You can as always get in touch through Facebook or on Twitter @lost_lighthouse, email us at thelostlighthouse@live.co.uk or sound off in the ‘leave a reply’ box at the bottom of the podcast page on the website.Fancy supporting our site? Head on over to our Paypal donation page! It’s completely optional, set your own price! Even £1 helps us with hosting costs and we’d really appreciate it! Cheers!

Comic Review – Super Sons Annual #1 (DC Comics)

Our pal Kit reviews comics for us! This is one of those reviews.

Warning: minor spoilers.

“Ruff Ruff” Krypto

I tend not to pick up comic annuals when they come out, but this week I was stuck for something to review, this week being a 5th week. Then I saw a cover with Krypto the Super Dog and Titus the Bat Hound on it. I had to go straight for it because both these characters are amazing. I would highly recommend the post-Rebirth arc of Superman, which features Krypto kicking ass. As for Titus the Bat Hound, while I’m less familiar with him the cover frames this issue as the interaction between Krypto and Titus in the way we’d usually see Batman and Superman (World’s Finest) or more recently Damien and Jonathan the Super Sons (of course, why its presented as a special for that series.

This comic was bought to us by:

  • Story and Words – Peter J. Tomasi
  • Penciller – Paul Pelletier
  • Inker – Cam Smith
  • Colourist – Hi-Fi
  • Letterers – Carlos M. Mangual and Travis Lanham

While we do get a fun sequence with Robin and Super Boy preventing a bank robbery, the main focus is their interaction and the way they bounce off each other. Both children presenting slightly exaggerated personalities of their fathers. What they haven’t had a chance to deal with yet though, is the series of dog-nappings taking place throughout Gotham City. Much as the boys need to rest Kypto is having none of it and flies off to bring in support. Not only are we treated to Titus the Bat Hound joining in, we also get treated to Bat Cow, Flexi the Plastic Bird and Streaky the Super Cat. As I’m sure you will have guessed, this isn’t the most serious of stories, but its bright, colourful and a hell of a lot of fun. Once Kypto takes over the story we’re getting by mostly on animal noises for dialogue, not that this takes away from the plot or the character interactions. It transpires that after the loss of Clay Critter (seemingly at the paws of the feline Red Lantern Dex-Starr) the Super-Pets were forced to disband and before they can solve the mystery of the stolen pets they need to rebuild broken bridges and bring the team back together.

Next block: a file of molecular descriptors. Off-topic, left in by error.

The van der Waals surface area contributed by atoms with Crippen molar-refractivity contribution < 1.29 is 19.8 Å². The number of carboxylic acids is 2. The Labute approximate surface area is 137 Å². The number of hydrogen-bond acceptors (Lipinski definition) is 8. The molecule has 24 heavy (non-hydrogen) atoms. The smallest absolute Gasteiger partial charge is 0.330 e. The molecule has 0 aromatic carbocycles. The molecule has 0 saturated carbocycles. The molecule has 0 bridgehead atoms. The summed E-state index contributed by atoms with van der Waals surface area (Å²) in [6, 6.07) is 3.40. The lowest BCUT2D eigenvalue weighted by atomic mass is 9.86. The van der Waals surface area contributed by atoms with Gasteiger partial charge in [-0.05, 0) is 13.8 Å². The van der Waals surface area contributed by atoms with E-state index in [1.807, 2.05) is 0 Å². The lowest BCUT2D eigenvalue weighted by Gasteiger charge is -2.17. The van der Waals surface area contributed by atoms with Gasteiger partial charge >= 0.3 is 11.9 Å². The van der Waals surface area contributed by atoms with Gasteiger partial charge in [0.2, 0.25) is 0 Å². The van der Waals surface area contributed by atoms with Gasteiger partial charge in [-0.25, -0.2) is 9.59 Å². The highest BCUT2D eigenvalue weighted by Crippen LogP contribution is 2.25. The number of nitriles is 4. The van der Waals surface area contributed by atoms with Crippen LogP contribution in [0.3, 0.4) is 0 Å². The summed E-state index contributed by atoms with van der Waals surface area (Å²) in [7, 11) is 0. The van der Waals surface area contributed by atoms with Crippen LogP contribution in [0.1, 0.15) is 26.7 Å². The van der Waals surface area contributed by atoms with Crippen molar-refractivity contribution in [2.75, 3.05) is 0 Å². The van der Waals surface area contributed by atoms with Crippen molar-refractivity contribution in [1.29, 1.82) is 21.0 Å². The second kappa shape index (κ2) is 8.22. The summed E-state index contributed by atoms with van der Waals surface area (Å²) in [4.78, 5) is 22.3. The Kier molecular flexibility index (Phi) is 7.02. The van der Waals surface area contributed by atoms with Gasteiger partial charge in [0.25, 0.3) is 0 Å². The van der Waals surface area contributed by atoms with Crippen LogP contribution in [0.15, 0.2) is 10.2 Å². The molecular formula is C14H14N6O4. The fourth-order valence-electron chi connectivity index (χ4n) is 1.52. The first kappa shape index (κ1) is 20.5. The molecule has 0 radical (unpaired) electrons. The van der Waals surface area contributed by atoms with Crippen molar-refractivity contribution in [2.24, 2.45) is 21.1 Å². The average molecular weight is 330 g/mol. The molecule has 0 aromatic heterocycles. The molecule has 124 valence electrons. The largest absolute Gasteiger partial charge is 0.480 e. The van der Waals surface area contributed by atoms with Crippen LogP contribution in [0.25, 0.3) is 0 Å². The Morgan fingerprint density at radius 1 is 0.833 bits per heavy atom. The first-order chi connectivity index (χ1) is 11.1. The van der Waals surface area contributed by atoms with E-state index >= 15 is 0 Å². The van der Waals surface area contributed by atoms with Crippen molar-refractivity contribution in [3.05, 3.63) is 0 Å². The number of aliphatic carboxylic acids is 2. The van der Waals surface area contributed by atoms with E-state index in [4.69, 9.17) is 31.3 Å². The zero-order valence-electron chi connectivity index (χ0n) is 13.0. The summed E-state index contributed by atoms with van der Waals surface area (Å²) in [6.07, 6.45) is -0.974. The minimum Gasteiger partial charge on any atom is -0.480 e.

With an issue less heavy on dialogue Pelletier, Smith and Hi-Fi had to be on their game with the art. Hi-Fi provides fun and vibrant colours, reminiscent of the sort of thing I remember from Saturday morning cartoons. The detail provided by Pelletier and Smith provides a huge amount of characterisation and expression for our non-human protagonists. Emotions are communicated as they try to resolve their differences and their roles in their team nice and clear.